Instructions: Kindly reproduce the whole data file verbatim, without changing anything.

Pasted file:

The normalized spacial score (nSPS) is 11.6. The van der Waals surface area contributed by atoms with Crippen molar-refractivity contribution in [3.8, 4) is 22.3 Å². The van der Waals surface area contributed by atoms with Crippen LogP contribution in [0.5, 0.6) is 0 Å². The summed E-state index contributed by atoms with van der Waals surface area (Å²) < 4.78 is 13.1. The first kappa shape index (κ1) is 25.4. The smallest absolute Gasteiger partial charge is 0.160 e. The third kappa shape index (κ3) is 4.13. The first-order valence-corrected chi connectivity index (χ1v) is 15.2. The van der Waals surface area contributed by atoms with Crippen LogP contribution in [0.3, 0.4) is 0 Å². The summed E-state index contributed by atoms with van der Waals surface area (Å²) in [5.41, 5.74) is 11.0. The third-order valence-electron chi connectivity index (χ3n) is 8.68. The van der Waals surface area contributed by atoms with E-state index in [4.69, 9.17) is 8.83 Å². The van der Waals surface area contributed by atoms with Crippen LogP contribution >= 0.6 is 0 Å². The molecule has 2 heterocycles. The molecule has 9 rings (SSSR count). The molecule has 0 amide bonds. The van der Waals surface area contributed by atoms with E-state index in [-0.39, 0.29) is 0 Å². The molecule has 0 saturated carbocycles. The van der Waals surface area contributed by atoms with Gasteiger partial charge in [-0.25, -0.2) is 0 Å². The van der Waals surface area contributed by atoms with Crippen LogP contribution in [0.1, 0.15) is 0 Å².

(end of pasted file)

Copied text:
The normalized spacial score (nSPS) is 11.6. The van der Waals surface area contributed by atoms with Crippen molar-refractivity contribution in [3.8, 4) is 22.3 Å². The van der Waals surface area contributed by atoms with Crippen LogP contribution in [0.5, 0.6) is 0 Å². The summed E-state index contributed by atoms with van der Waals surface area (Å²) < 4.78 is 13.1. The first kappa shape index (κ1) is 25.4. The smallest absolute Gasteiger partial charge is 0.160 e. The third kappa shape index (κ3) is 4.13. The first-order valence-corrected chi connectivity index (χ1v) is 15.2. The van der Waals surface area contributed by atoms with Crippen LogP contribution in [0.3, 0.4) is 0 Å². The summed E-state index contributed by atoms with van der Waals surface area (Å²) in [5.41, 5.74) is 11.0. The third-order valence-electron chi connectivity index (χ3n) is 8.68. The van der Waals surface area contributed by atoms with E-state index in [4.69, 9.17) is 8.83 Å². The van der Waals surface area contributed by atoms with Crippen LogP contribution >= 0.6 is 0 Å². The molecule has 2 heterocycles. The molecule has 9 rings (SSSR count). The molecule has 0 amide bonds. The van der Waals surface area contributed by atoms with E-state index in [-0.39, 0.29) is 0 Å². The molecule has 0 saturated carbocycles. The van der Waals surface area contributed by atoms with Gasteiger partial charge in [-0.25, -0.2) is 0 Å². The van der Waals surface area contributed by atoms with Crippen LogP contribution in [0.1, 0.15) is 0 Å².